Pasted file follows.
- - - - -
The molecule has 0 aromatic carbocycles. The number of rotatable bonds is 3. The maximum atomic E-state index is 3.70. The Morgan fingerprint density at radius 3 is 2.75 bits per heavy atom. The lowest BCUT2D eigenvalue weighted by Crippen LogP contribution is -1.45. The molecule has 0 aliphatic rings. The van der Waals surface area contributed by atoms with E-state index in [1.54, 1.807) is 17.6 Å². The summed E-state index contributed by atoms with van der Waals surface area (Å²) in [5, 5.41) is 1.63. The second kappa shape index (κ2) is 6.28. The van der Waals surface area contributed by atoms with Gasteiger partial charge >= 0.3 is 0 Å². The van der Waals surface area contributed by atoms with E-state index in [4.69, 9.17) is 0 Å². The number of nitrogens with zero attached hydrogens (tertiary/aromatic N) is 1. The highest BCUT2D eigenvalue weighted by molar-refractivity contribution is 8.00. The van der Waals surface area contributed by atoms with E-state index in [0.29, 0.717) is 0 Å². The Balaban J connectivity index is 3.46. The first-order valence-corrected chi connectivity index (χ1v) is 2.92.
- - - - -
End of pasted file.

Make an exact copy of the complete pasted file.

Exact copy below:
The molecule has 0 aromatic carbocycles. The number of rotatable bonds is 3. The maximum atomic E-state index is 3.70. The Morgan fingerprint density at radius 3 is 2.75 bits per heavy atom. The lowest BCUT2D eigenvalue weighted by Crippen LogP contribution is -1.45. The molecule has 0 aliphatic rings. The van der Waals surface area contributed by atoms with E-state index in [1.54, 1.807) is 17.6 Å². The summed E-state index contributed by atoms with van der Waals surface area (Å²) in [5, 5.41) is 1.63. The second kappa shape index (κ2) is 6.28. The van der Waals surface area contributed by atoms with Gasteiger partial charge >= 0.3 is 0 Å². The van der Waals surface area contributed by atoms with E-state index in [4.69, 9.17) is 0 Å². The number of nitrogens with zero attached hydrogens (tertiary/aromatic N) is 1. The highest BCUT2D eigenvalue weighted by molar-refractivity contribution is 8.00. The van der Waals surface area contributed by atoms with E-state index in [0.29, 0.717) is 0 Å². The Balaban J connectivity index is 3.46. The first-order valence-corrected chi connectivity index (χ1v) is 2.92.